Grants to San Francisco AIDS Foundation will Boost Early Diagnosis of Acute HIV Infection


January 26, 2009?The San Francisco AIDS Foundation’s cutting-edge work to reduce the spread of HIV through early diagnosis of acute viral infection was recently advanced by grants from Levi Strauss & Co. (LS&CO.) and the Elton John AIDS Foundation.

The grants, totaling $90,000, will help enhance HIV testing and diagnosis at Magnet, the Foundation’s community health center in San Francisco’s Castro District that serves the population at greatest risk for HIV infection.

LS&CO.’s grant of $50,000 will expand and upgrade Magnet’s electronic data collection system, which enables counselors to provide testing to individuals at increased risk of contracting HIV. Evidence shows that clinical intervention at the early and most virulent stage of HIV infection reduces transmission risk and improves long-term health outcomes. LS&CO. made the grant in honor of a recent Levi’s® store opening in the Castro neighborhood.

"Magnet is an important neighborhood institution providing residents with critical health services and serving as a gathering place for the community," said Merle Lawrence of LS&CO.’s Corporate Affairs department. "Its focus on slowing the spread of HIV aligns with our company and foundation history of supporting HIV/AIDS prevention and advocacy efforts globally for more than 25 years."

A $40,000 grant from the Elton John AIDS Foundation will provide technological support and enhance HIV testing at Magnet, bolstering the center’s ability to more quickly diagnose people with acute infections and reduce the spread of HIV in San Francisco.

Magnet has been recognized by the U.S .Centers for Disease Control and Prevention as a national model for its innovative approach to providing health services, including HIV and sexually transmitted disease diagnosis, for gay and bisexual men in a nontraditional clinical setting that also serves as a community cultural center.

Electronic data collection was initiated at Magnet in 2006 as a collaborative effort of San Francisco’s Department of Public Health and the UCSF Center for AIDS Prevention Studies. Handheld devices survey clients’ demographic and risk-behavior information, notifying counselors of clients who are at risk for acute or recent HIV infection. The devices collect data directly from customers, append electronic laboratory results and export confidential information to the Department of Public Health. The system has been so successful at Magnet that public health officials are expanding it to other testing centers across the city.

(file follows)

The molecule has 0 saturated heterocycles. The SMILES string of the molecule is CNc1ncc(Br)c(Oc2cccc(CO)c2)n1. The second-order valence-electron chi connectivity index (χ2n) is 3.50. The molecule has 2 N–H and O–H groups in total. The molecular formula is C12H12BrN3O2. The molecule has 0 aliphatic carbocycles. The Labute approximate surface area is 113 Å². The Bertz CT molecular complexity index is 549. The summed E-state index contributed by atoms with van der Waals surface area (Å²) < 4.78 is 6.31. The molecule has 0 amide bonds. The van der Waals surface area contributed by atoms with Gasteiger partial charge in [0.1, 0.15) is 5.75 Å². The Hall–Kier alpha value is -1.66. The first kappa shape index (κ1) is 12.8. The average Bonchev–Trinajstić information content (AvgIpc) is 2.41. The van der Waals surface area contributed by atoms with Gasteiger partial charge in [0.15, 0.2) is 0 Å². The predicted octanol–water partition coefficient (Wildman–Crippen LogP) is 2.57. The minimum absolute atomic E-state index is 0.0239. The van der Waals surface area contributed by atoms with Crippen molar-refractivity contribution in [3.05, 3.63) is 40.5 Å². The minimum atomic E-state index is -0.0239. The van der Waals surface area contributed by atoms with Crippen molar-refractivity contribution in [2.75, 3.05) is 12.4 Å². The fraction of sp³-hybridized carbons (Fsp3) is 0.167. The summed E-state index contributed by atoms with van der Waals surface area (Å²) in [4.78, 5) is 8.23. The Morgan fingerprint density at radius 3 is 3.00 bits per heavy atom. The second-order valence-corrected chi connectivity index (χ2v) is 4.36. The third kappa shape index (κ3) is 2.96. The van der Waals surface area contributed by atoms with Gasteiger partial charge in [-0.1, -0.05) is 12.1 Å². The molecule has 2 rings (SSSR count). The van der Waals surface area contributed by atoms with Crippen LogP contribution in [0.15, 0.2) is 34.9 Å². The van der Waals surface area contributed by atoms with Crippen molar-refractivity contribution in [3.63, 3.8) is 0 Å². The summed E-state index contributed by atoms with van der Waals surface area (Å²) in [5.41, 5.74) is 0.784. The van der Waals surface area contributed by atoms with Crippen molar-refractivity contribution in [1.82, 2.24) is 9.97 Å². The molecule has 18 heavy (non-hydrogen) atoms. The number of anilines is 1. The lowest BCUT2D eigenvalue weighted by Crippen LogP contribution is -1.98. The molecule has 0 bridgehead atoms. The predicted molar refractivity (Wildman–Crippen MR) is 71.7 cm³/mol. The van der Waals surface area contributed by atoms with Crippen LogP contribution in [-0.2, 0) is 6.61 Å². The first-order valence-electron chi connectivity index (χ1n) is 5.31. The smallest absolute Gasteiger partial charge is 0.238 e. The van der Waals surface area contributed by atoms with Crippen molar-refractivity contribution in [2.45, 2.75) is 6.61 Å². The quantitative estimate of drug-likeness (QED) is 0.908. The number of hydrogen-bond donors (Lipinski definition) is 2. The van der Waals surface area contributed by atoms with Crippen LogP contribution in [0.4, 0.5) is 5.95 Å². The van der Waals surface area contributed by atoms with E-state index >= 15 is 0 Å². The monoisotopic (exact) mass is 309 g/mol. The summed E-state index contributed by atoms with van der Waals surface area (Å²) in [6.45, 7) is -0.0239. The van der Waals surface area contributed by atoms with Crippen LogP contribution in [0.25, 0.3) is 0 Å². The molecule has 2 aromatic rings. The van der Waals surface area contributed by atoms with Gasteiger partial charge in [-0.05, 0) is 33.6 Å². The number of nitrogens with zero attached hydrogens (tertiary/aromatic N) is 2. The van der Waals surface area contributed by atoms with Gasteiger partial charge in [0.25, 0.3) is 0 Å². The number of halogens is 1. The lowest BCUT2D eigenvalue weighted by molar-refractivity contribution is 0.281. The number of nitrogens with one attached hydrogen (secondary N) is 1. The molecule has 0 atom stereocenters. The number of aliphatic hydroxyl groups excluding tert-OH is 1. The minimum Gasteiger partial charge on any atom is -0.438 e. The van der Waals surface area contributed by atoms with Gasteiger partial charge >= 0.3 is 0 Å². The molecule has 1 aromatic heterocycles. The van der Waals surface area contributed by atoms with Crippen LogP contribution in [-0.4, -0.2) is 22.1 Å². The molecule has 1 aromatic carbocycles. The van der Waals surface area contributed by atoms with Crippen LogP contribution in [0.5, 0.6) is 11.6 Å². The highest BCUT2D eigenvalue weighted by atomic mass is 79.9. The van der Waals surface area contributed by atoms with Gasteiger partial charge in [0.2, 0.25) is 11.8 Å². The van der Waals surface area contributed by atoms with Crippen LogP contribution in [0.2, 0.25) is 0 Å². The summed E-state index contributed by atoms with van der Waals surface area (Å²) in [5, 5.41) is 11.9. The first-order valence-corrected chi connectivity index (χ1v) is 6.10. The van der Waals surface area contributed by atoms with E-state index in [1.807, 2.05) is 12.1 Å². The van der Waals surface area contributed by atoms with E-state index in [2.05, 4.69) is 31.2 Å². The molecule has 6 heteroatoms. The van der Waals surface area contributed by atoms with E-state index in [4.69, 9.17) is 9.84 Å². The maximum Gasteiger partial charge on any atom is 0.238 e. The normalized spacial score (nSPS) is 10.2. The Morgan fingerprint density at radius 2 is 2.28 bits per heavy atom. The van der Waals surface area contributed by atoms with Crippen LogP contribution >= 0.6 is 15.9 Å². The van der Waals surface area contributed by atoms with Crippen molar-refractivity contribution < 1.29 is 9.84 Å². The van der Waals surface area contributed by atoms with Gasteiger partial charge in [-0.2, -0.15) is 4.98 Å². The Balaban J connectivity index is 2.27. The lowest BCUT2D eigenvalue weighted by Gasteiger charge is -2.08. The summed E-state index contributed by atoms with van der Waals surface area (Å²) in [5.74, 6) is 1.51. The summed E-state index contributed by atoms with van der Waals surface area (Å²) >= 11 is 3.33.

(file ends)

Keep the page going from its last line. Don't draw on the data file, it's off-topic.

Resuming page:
“Electronic surveys are the most thorough, easy-to-use and confidential way to collect client data,” said Mark Cloutier, CEO of the San Francisco AIDS Foundation. “By boosting Magnet’s ability to provide prevention and testing services, these grants will enable the San Francisco AIDS Foundation to identify a greater number of acutely infected HIV-positive individuals and significantly curb HIV incidence in San Francisco.”

The grants will also enable Magnet to meet the increasing demand for online appointments and institute a fast-track system for people with acute infection.

Magnet merged with the San Francisco AIDS Foundation in July 2007, a partnership that enabled Magnet to expand its hours of operation and more effectively meet the demand for sexual health services in the Castro District. In 2008, Magnet received nearly 7,000 visits and administered more than 20,000 HIV, gonorrhea and chlamydia tests as well as Hepatitis A and B vaccinations. Still, demand at Magnet exceeds capacity by 30 percent – evidence of the continued need for sexual health services in the Castro.
 

The San Francisco AIDS Foundation provides leadership to prevent new HIV infections. Linking community experience with science, the Foundation develops ground-breaking prevention programs and bold policy initiatives to promote health and create sustainable progress against HIV. Established in 1982, the Foundation refuses to accept that HIV transmission is inevitable.

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